By Holger Reisinger
When was the last time you heard someone rave about his or her experience with a customer service representative? If you can’t recall, it’s not surprising. According to my company’s research, 80 percent of customer service workers say they deliver “superior” service. Yet only 8 percent of customers agree. Where’s the disconnect? It’s centered on the productivity of the worker.
The performance of traders, advisors, call-center employees, and customer service representatives is typically measured by tracking volume of calls, time between calls, and number of breaks. Instead, the emphasis should be on improving employee concentration and efficiency through discovering the power of conversation. At most companies this could close the gap between the most and least productive employees by 47 percent.
The Importance of People: To supplement live operators, more and more companies are automating customer service functions, but I would argue that this is not the answer. Interacting with an automated recording often inconveniences and angers customers. Anyone who has ever walked through the multistep automated customer service menu only to finally be redirected to a person can probably agree that the experience is frustrating at best. While there is a time and a place for automated calls, such as allowing customers to check bank balances or make payments, we gain much with human communication.
Only a human being can actively listen, understand nuances, and seek information that directly correlates to a customer service problem. This means that customer service representatives have the potential to transform the customer experience. Humans can empathize, solve problems, and help make decisions, unlike a prerecorded machine.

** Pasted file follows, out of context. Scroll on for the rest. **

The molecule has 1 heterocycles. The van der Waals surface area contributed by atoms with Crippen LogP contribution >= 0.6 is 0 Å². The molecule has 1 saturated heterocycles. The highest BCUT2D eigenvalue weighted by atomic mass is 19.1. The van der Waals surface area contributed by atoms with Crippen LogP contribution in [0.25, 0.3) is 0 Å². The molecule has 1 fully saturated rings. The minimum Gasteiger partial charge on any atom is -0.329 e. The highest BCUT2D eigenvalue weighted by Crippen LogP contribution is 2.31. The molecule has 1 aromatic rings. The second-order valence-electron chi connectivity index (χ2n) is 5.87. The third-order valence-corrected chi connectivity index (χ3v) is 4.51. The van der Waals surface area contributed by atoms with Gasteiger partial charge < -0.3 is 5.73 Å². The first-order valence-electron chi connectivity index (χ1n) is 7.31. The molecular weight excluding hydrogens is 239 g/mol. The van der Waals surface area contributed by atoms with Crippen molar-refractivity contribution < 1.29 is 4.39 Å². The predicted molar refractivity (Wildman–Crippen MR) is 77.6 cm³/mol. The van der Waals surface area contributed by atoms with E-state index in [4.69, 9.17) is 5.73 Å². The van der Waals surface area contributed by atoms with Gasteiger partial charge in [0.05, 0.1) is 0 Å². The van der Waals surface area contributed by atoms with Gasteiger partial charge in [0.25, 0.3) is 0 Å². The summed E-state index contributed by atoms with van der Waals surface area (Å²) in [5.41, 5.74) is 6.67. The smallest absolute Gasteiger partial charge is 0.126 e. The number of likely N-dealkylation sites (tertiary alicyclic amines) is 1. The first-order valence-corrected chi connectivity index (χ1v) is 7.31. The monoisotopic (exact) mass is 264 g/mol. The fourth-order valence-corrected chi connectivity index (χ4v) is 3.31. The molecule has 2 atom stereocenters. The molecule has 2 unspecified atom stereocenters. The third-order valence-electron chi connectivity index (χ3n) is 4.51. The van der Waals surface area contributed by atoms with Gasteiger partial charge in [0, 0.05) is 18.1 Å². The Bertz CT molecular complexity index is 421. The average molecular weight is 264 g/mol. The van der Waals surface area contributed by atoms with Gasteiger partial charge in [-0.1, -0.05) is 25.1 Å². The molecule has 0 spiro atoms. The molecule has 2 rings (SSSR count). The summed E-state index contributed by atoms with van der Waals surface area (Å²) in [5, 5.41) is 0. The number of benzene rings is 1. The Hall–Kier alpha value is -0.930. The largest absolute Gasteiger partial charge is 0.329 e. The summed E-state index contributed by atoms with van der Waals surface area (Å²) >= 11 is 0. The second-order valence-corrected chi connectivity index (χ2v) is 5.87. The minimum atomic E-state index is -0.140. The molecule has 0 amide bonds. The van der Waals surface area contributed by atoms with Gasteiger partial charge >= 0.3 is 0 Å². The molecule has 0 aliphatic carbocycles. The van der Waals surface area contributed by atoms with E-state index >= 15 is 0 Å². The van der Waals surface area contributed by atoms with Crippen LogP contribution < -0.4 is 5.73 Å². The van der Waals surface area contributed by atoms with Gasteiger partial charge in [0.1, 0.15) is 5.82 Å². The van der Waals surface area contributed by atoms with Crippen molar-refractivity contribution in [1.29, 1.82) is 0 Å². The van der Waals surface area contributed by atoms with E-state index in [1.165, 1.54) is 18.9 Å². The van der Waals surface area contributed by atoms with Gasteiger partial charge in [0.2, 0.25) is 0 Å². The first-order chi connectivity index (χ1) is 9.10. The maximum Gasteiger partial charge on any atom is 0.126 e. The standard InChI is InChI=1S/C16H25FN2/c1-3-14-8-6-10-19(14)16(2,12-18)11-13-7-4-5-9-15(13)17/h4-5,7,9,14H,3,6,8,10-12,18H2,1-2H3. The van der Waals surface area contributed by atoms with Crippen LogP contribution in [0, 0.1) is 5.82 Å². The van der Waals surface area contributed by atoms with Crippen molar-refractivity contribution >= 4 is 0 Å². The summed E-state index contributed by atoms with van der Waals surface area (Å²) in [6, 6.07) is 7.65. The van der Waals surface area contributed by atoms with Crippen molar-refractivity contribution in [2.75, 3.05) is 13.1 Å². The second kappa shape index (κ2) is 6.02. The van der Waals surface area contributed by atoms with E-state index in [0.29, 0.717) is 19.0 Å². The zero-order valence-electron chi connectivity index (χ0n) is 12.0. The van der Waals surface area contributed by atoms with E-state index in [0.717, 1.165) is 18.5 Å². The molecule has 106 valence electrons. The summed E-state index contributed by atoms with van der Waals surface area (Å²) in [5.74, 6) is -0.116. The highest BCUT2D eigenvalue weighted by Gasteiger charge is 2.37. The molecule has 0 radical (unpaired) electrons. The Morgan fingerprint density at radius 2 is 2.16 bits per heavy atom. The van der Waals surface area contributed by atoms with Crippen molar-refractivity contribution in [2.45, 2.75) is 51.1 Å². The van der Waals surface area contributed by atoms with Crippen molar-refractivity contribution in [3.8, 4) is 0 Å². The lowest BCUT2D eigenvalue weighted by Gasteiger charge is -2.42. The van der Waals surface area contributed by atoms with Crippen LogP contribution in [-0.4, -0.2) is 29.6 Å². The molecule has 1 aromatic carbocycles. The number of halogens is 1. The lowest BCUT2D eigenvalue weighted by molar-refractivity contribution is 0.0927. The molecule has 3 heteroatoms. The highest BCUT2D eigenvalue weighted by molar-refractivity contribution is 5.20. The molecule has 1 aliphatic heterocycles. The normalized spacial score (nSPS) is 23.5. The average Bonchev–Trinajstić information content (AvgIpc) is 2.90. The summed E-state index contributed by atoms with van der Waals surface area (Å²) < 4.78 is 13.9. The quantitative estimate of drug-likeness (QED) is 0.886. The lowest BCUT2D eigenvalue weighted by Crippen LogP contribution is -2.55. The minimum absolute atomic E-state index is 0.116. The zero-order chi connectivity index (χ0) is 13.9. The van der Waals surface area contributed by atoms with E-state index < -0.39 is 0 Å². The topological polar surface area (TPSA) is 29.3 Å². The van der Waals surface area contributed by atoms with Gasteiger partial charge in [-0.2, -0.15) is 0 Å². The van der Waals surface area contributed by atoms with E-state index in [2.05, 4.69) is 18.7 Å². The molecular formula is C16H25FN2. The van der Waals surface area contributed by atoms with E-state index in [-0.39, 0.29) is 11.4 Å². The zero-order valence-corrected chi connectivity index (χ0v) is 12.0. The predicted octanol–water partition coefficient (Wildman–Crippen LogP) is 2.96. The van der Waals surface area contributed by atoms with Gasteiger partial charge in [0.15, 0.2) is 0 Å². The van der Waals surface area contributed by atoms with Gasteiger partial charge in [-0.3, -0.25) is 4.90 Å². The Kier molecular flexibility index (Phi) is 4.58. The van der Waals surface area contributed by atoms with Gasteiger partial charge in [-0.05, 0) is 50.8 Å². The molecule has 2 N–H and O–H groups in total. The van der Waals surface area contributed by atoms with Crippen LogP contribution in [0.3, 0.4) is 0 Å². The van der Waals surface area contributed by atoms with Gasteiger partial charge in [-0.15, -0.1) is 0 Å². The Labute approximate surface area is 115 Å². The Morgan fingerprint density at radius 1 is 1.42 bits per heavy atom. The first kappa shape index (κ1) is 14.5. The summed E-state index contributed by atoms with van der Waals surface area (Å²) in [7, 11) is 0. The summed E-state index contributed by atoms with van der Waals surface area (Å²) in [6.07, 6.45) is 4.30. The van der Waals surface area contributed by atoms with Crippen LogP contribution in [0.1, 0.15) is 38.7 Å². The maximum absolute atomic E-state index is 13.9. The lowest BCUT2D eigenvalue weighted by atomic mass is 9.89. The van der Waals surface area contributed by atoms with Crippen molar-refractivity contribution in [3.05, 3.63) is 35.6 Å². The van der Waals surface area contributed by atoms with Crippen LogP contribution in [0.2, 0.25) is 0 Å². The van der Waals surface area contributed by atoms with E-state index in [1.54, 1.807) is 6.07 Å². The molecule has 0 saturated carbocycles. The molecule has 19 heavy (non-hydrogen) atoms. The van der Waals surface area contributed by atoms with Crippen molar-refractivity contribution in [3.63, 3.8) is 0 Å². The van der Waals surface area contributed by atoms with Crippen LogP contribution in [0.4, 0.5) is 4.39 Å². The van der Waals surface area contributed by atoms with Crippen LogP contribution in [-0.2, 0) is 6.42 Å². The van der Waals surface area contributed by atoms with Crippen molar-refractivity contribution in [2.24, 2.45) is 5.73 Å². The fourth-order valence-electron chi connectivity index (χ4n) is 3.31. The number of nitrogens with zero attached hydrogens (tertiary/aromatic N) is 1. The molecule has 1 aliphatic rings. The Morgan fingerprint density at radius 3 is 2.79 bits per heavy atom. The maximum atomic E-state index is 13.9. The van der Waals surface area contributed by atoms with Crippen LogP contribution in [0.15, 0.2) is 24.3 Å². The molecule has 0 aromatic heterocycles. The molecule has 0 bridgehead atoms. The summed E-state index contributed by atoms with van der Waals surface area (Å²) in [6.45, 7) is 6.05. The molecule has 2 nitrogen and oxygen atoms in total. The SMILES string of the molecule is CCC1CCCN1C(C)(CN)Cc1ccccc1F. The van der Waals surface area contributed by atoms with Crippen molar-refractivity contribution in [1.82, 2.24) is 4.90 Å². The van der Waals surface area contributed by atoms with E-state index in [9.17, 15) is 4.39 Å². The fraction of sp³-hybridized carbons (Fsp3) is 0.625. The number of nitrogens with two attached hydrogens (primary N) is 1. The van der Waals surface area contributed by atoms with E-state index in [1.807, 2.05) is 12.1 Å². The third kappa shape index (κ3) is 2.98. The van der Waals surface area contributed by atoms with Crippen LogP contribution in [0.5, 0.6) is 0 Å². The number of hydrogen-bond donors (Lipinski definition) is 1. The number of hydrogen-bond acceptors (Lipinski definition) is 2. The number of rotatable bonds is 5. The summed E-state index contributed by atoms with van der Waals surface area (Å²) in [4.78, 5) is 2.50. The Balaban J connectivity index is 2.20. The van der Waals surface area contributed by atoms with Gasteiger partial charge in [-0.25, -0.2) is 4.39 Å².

Humans can have a dialogue. Through the power of conversation, employees can encourage brand loyalty and promote a positive brand reputation.
Statistics to Consider: While conversations are an important business tool, organizations put themselves at risk of losing business when they use customer service representatives who lack training in the power of conversation. A few stats to consider:
- Eighty-nine percent of customers will leave a brand for a competitor after a negative customer experience.
- Poor service entices up to 91 percent of customers to rescind their business, and that’s not limited to poor service from automated systems.
- Customers angered by poor service not only leave a brand, they also share their negative experiences with up to fifteen other people.
- Conversely 73 percent of consumers say they will love a brand if they receive friendly and helpful service on the phone.
Data like this reinforces how critical it is for organizations to put the time and effort into training employees to deliver a positive, memorable experience. With this in mind, it’s shocking to find that only 12 percent of marketing budgets address servicing existing customers.